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Dredges

China has created six islands in the South China Sea. The island area has rapidly expanded. It took only 18 months to build nearly 3,000 acres of land, Vietnam took 5 years and Malaysia took 30 years to build A piece of 60 acres of land. China reclamation land capacity is called the first in the world, the PLA Navy dredgers are more and more bulky.

Though the dredging industry is not something on most peoples minds, it is closely related with the national economy and the daily life of every citizen. Hong Kong is the only natural deepwater port among Chinas 1,400 ports. If it was not for the dredging industry, a total of 90% of Chinas shipping lanes with overseas countries would be blocked.

The industry has also made remarkable contributions in island-making in recent years. With the help of the industry, the famous tourist attraction West Lake in eastern Chinas Zhejiang province has completed comprehensive water treatment. At present, China has more than 1,000 types of dredging dredging vessels, ranking the third in the world, which can be described as a large dredging country. However, dredging vessels are small in size.

By 2006, the vast majority of dredgers in the dredging industry in China were imported from abroad. Zhong Wenwei, chairman of Tianjin Communications Bureau of China Communications, said that the dredging vessels in China have gone through the process of importing whole ships, designing domestically from overseas and designing domestically and domestically.

According to the newly formulated grading standards for trailing suction hopper dredgers in 2012, trailing suction hoppers dredges of more than 30,000 m3 belong to Mega TSHD. At present, the world's giant trailing suction hopper dredger is dominated by Jan de Nul, Van Oord, DEME, Boskalis.

The super-giant trailing suction hopper dredger belongs to a high-tech, difficult and high value-added ship. The cost of a 30,000-ton super-giant trailing suction hopper dredger was 220 million euros, 10 times the price of bulk carriers, exceeding the cost of two 300,000-tonne VLCC tankers.

For international comparison, in 2015 a self-propelled cutter suction dredge ordered at Croatian shipbuilder Uljanik Brodogradiliste by Jan de Nul would have a total installed diesel power of over 40,000 kW, making it some 50% more powerful than the group's J.F.J. De Nul, currently the largest cutter suction dredge in the world. The cutter power will be 8,500 kW and the cutter ladder will weigh around 2,000 tonnes. These figures are unrivaled and make the vessel the ultimate tool for dredging hard rock. The vessel, initially designated JDN8069, featured one MAN 14V48/60CR and two MAN 9L48/60CR engines plus three step-up Renk Rheine gearboxes for a diesel-electric plant.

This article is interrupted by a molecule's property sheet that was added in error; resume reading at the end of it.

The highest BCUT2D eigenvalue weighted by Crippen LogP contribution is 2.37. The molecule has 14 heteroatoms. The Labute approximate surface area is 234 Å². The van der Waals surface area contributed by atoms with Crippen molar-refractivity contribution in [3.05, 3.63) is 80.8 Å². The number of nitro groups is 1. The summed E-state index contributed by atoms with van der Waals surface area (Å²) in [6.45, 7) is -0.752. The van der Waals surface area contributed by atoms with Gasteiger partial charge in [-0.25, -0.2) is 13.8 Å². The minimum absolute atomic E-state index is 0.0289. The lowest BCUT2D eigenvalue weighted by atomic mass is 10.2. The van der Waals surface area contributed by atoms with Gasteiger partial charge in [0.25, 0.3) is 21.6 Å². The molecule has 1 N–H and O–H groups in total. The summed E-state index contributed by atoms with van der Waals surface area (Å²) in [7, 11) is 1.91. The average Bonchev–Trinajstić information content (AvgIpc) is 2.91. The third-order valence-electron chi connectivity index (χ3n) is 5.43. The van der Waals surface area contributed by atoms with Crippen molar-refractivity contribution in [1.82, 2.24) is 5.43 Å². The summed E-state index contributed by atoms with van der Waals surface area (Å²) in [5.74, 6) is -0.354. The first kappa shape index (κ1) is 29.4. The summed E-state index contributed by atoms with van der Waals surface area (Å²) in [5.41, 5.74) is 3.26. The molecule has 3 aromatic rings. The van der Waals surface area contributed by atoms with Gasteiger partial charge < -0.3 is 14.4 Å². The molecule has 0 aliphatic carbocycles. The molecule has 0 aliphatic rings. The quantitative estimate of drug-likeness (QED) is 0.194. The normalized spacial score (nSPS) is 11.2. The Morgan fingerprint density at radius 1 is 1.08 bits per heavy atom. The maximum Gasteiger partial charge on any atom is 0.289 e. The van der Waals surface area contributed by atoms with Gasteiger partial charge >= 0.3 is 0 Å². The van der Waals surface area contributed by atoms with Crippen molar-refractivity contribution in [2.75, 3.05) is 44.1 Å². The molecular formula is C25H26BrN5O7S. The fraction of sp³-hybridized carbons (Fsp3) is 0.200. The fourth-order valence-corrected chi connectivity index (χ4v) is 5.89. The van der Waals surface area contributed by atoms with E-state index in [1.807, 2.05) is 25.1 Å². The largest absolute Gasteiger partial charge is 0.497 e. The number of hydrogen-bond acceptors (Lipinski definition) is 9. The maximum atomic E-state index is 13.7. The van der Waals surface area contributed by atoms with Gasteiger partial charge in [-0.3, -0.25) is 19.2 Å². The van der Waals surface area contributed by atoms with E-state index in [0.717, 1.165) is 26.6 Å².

The design of previous seven large self-propelled cutter suction dredgers served as a basis for the new CSD concept. The new vessel will offer approximately 50% more power than J F J De Nul, which is the worlds biggest cutter suction dredger currently operational. JDN8069 will have an overall length of 151.3m, breadth of 36m, draught of 5.75m and dredging depth of 45m. It will be outfitted with accommodation facilities for carrying 67 personnel.

A dredge is a ship, boat, barge or other floating platform equipped with a pump-type excavation system. The excavation system removes material (e.g., debris, aggregate, ore, contaminates, etc.) from a lake, canal, harbor, river, ocean, pond, or stream bed by digging through the material, agitating the material and/or simply drawing suspended material to create a slurry from a mixture of collected material and water, and pumping the slurry through conduits to a desired location onboard the vessel, in the water, or on land. Dredging can be associated with many different industries, including conservation, construction, mining, and transportation.

There are several types of dredges that are commonly classified as mechanical, hydraulic, hybrid, or pneumatic. Mechanical dredges use digging buckets such as a clamshell suspended by a cable from a crane, an excavator on a fixed arm, or dragline buckets suspended by a cable from a crane. Hydraulic dredges add water to sediment to create a slurry that can be pumped by pipeline to the dewatering site or to a hopper dredge. Hybrid dredges use mechanical devices to remove the sediment and then to mix it with water to create a slurry that is then pumped to a dewatering site. The hybrid process option includes various pumps that can move slurries with higher solid content than traditional hydraulic dredges, so that much less water is added to make the slurry. Pneumatic dredges are similar to hydraulic dredges, except that they use pneumatic systems to move the dredged material.